I recently switched my init system on my ARM box running Linux 2.6 from sysvinit to runit with great success. However, I'm trying to fine-tune the initialization routine. I'd like to have something similar to a 'oneshot' systemd service.

Part of the initialization routine is that a disk may have to be formatted, and then must be mounted. One of the runit services depends on this disk being mounted. However, the rest of the services (e.g. sshd) do not. Therefore, it would be nice if I could start the disk format procedure in the background while the rest of the system initializes. The disk format is fairly slow, so it could make a major difference in the total boot time if it could be done in the background.

I have a disk formatting script /usr/local/bin/format_disk.sh, that reliably formats the disk if it's not already formatted (it's a no-op if it's already formatted). These are the options I'm considering currently:

  1. Run sudo /usr/local/bin/format_disk.sh manually: this is what I'm doing now, but I'd like to automate the process so that I can expect my system to fully initialize without user intervention.
  2. Run /usr/local/bin/format_disk.sh in the script /etc/runit/1: this isn't ideal since it blocks services from starting until the disk is formatted.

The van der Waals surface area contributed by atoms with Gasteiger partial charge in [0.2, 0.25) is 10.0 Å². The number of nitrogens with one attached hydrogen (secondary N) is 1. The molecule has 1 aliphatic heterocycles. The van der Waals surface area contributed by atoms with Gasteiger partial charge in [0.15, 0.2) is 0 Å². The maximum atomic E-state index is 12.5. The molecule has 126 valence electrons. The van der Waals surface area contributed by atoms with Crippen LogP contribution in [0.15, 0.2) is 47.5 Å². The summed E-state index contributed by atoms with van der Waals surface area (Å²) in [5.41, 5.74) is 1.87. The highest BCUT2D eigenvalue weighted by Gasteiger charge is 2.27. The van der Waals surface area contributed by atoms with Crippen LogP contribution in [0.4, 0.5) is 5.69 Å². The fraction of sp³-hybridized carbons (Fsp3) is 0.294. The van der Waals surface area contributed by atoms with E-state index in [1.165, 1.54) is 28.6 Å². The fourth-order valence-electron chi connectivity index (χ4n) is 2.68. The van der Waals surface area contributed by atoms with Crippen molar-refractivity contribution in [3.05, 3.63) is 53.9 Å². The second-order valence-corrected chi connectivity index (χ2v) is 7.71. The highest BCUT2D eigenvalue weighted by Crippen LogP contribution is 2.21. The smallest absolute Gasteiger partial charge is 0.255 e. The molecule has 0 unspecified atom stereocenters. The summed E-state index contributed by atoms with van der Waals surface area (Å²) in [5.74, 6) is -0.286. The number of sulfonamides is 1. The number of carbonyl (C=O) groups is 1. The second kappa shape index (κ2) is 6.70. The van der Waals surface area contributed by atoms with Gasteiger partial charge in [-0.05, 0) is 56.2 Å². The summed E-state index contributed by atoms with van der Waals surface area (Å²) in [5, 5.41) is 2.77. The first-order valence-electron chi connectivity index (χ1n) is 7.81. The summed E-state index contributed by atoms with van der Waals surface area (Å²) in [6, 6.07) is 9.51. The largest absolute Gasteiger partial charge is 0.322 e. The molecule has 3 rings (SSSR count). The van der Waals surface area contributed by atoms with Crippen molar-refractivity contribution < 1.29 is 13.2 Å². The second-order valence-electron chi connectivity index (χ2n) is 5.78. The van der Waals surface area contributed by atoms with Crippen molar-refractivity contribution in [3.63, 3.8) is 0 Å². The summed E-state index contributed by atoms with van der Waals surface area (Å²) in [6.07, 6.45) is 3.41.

3. Make a runit service that runs /usr/local/bin/format_disk.sh and then terminates / loops / etc.: this isn't ideal since it's not a real daemon that has to stay up for the duration of the system uptime. Maybe I can make it run sv stop on itself?

It would be nice if I could do something like /usr/local/bin/format_disk.sh & in /etc/runit/1, but I suspect that runit still won't start services until format_disk.sh terminates. Is this suspicion correct? Is there some other way to start a background process in /etc/runit/1 that will allow services to start?

What is the best way to run an initialization step in the background on a runit system?

1 Answer 1


Two options:

  1. Call the script from the run script of the dependent service. This will ensure the script returns before the service is run.
  2. Run the script in the background from /etc/rc.local, and have the script touch a tmpfs file when it is done running. Then in the dependent service's run script, check that said file exists.

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